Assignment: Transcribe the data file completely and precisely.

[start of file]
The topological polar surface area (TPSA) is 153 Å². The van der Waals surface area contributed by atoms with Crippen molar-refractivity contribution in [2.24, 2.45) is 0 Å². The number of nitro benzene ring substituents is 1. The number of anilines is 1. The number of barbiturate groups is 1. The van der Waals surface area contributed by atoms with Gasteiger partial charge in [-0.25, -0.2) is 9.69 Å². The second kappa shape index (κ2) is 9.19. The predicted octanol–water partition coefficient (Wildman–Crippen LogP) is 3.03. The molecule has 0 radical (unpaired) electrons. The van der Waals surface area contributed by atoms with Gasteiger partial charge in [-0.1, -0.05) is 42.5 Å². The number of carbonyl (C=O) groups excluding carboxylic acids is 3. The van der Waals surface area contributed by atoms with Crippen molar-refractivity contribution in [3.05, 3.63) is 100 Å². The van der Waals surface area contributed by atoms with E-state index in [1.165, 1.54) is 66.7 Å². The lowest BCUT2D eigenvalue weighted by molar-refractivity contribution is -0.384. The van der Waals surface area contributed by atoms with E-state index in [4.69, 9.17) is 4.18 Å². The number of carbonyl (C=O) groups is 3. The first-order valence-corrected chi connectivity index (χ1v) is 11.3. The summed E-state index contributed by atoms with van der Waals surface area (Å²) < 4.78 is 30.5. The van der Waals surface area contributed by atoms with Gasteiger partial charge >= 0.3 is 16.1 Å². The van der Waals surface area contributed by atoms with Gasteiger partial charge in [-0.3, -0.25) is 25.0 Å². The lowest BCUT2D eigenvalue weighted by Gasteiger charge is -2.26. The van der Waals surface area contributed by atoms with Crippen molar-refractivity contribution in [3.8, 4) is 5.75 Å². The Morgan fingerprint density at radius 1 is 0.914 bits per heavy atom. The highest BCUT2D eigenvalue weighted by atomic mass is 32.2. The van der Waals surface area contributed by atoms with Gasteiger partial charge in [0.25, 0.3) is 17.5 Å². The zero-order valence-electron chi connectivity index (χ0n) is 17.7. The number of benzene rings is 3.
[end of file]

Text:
The topological polar surface area (TPSA) is 153 Å². The van der Waals surface area contributed by atoms with Crippen molar-refractivity contribution in [2.24, 2.45) is 0 Å². The number of nitro benzene ring substituents is 1. The number of anilines is 1. The number of barbiturate groups is 1. The van der Waals surface area contributed by atoms with Gasteiger partial charge in [-0.25, -0.2) is 9.69 Å². The second kappa shape index (κ2) is 9.19. The predicted octanol–water partition coefficient (Wildman–Crippen LogP) is 3.03. The molecule has 0 radical (unpaired) electrons. The van der Waals surface area contributed by atoms with Gasteiger partial charge in [-0.1, -0.05) is 42.5 Å². The number of carbonyl (C=O) groups excluding carboxylic acids is 3. The van der Waals surface area contributed by atoms with Crippen molar-refractivity contribution in [3.05, 3.63) is 100 Å². The van der Waals surface area contributed by atoms with E-state index in [1.165, 1.54) is 66.7 Å². The lowest BCUT2D eigenvalue weighted by molar-refractivity contribution is -0.384. The van der Waals surface area contributed by atoms with E-state index in [4.69, 9.17) is 4.18 Å². The number of carbonyl (C=O) groups is 3. The first-order valence-corrected chi connectivity index (χ1v) is 11.3. The summed E-state index contributed by atoms with van der Waals surface area (Å²) < 4.78 is 30.5. The van der Waals surface area contributed by atoms with Gasteiger partial charge >= 0.3 is 16.1 Å². The van der Waals surface area contributed by atoms with Gasteiger partial charge in [-0.3, -0.25) is 25.0 Å². The lowest BCUT2D eigenvalue weighted by Gasteiger charge is -2.26. The van der Waals surface area contributed by atoms with Crippen molar-refractivity contribution in [3.8, 4) is 5.75 Å². The Morgan fingerprint density at radius 1 is 0.914 bits per heavy atom. The highest BCUT2D eigenvalue weighted by atomic mass is 32.2. The van der Waals surface area contributed by atoms with Gasteiger partial charge in [0.25, 0.3) is 17.5 Å². The zero-order valence-electron chi connectivity index (χ0n) is 17.7. The number of benzene rings is 3.